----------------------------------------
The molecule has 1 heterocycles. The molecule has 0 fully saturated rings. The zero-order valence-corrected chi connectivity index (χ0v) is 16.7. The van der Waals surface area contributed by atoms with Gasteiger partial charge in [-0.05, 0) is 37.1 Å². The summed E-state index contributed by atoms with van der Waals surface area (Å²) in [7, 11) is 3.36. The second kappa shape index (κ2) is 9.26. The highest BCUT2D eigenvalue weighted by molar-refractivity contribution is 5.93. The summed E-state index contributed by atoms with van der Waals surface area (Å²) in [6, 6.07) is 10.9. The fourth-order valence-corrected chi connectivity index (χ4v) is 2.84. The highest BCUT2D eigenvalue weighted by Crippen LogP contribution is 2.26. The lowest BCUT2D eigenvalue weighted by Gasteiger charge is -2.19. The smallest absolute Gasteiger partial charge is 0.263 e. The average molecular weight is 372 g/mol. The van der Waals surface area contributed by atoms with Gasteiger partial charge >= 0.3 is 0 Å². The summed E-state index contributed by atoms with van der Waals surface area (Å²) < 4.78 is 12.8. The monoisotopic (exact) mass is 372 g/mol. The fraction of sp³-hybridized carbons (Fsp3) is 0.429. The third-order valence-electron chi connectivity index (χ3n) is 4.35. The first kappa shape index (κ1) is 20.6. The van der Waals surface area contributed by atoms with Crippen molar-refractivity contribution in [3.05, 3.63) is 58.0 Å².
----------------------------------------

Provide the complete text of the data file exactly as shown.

The molecule has 1 heterocycles. The molecule has 0 fully saturated rings. The zero-order valence-corrected chi connectivity index (χ0v) is 16.7. The van der Waals surface area contributed by atoms with Gasteiger partial charge in [-0.05, 0) is 37.1 Å². The summed E-state index contributed by atoms with van der Waals surface area (Å²) in [7, 11) is 3.36. The second kappa shape index (κ2) is 9.26. The highest BCUT2D eigenvalue weighted by molar-refractivity contribution is 5.93. The summed E-state index contributed by atoms with van der Waals surface area (Å²) in [6, 6.07) is 10.9. The fourth-order valence-corrected chi connectivity index (χ4v) is 2.84. The highest BCUT2D eigenvalue weighted by Crippen LogP contribution is 2.26. The lowest BCUT2D eigenvalue weighted by Gasteiger charge is -2.19. The smallest absolute Gasteiger partial charge is 0.263 e. The average molecular weight is 372 g/mol. The van der Waals surface area contributed by atoms with Gasteiger partial charge >= 0.3 is 0 Å². The summed E-state index contributed by atoms with van der Waals surface area (Å²) < 4.78 is 12.8. The monoisotopic (exact) mass is 372 g/mol. The fraction of sp³-hybridized carbons (Fsp3) is 0.429. The third-order valence-electron chi connectivity index (χ3n) is 4.35. The first kappa shape index (κ1) is 20.6. The van der Waals surface area contributed by atoms with Crippen molar-refractivity contribution in [3.05, 3.63) is 58.0 Å².